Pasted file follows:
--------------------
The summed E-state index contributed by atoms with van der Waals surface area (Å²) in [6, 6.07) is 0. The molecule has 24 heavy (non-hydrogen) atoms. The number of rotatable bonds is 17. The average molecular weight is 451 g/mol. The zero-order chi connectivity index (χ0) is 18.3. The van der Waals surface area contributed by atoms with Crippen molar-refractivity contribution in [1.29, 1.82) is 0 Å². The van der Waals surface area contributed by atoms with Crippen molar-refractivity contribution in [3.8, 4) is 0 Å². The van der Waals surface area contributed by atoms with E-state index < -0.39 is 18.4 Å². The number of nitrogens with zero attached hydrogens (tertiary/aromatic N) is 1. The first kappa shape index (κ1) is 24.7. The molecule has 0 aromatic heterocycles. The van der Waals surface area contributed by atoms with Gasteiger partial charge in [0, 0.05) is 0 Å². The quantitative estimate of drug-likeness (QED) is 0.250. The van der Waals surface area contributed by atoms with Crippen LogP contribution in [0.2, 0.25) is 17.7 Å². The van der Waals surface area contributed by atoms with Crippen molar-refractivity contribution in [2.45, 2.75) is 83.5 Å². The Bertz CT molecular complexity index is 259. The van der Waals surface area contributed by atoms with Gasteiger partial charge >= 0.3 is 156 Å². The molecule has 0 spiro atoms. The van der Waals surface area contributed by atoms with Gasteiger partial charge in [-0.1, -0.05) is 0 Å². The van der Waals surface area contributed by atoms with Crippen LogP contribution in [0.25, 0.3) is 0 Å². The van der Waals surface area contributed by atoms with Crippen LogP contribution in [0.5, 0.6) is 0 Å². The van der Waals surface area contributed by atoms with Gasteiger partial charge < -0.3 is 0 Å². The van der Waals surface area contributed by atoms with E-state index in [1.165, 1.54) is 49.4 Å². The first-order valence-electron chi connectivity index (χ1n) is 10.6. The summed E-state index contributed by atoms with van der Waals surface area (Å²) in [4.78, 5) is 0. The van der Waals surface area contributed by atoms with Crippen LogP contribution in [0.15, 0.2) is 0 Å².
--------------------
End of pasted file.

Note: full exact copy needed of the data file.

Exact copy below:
The summed E-state index contributed by atoms with van der Waals surface area (Å²) in [6, 6.07) is 0. The molecule has 24 heavy (non-hydrogen) atoms. The number of rotatable bonds is 17. The average molecular weight is 451 g/mol. The zero-order chi connectivity index (χ0) is 18.3. The van der Waals surface area contributed by atoms with Crippen molar-refractivity contribution in [1.29, 1.82) is 0 Å². The van der Waals surface area contributed by atoms with Crippen molar-refractivity contribution in [3.8, 4) is 0 Å². The van der Waals surface area contributed by atoms with E-state index < -0.39 is 18.4 Å². The number of nitrogens with zero attached hydrogens (tertiary/aromatic N) is 1. The first kappa shape index (κ1) is 24.7. The molecule has 0 aromatic heterocycles. The van der Waals surface area contributed by atoms with Gasteiger partial charge in [0, 0.05) is 0 Å². The quantitative estimate of drug-likeness (QED) is 0.250. The van der Waals surface area contributed by atoms with Crippen LogP contribution in [0.2, 0.25) is 17.7 Å². The van der Waals surface area contributed by atoms with Crippen molar-refractivity contribution in [2.45, 2.75) is 83.5 Å². The Bertz CT molecular complexity index is 259. The van der Waals surface area contributed by atoms with Gasteiger partial charge >= 0.3 is 156 Å². The molecule has 0 spiro atoms. The van der Waals surface area contributed by atoms with Gasteiger partial charge in [-0.1, -0.05) is 0 Å². The van der Waals surface area contributed by atoms with Crippen LogP contribution in [0.25, 0.3) is 0 Å². The van der Waals surface area contributed by atoms with Crippen LogP contribution in [0.5, 0.6) is 0 Å². The van der Waals surface area contributed by atoms with Gasteiger partial charge < -0.3 is 0 Å². The van der Waals surface area contributed by atoms with E-state index in [1.165, 1.54) is 49.4 Å². The first-order valence-electron chi connectivity index (χ1n) is 10.6. The summed E-state index contributed by atoms with van der Waals surface area (Å²) in [4.78, 5) is 0. The van der Waals surface area contributed by atoms with Crippen LogP contribution in [0.15, 0.2) is 0 Å².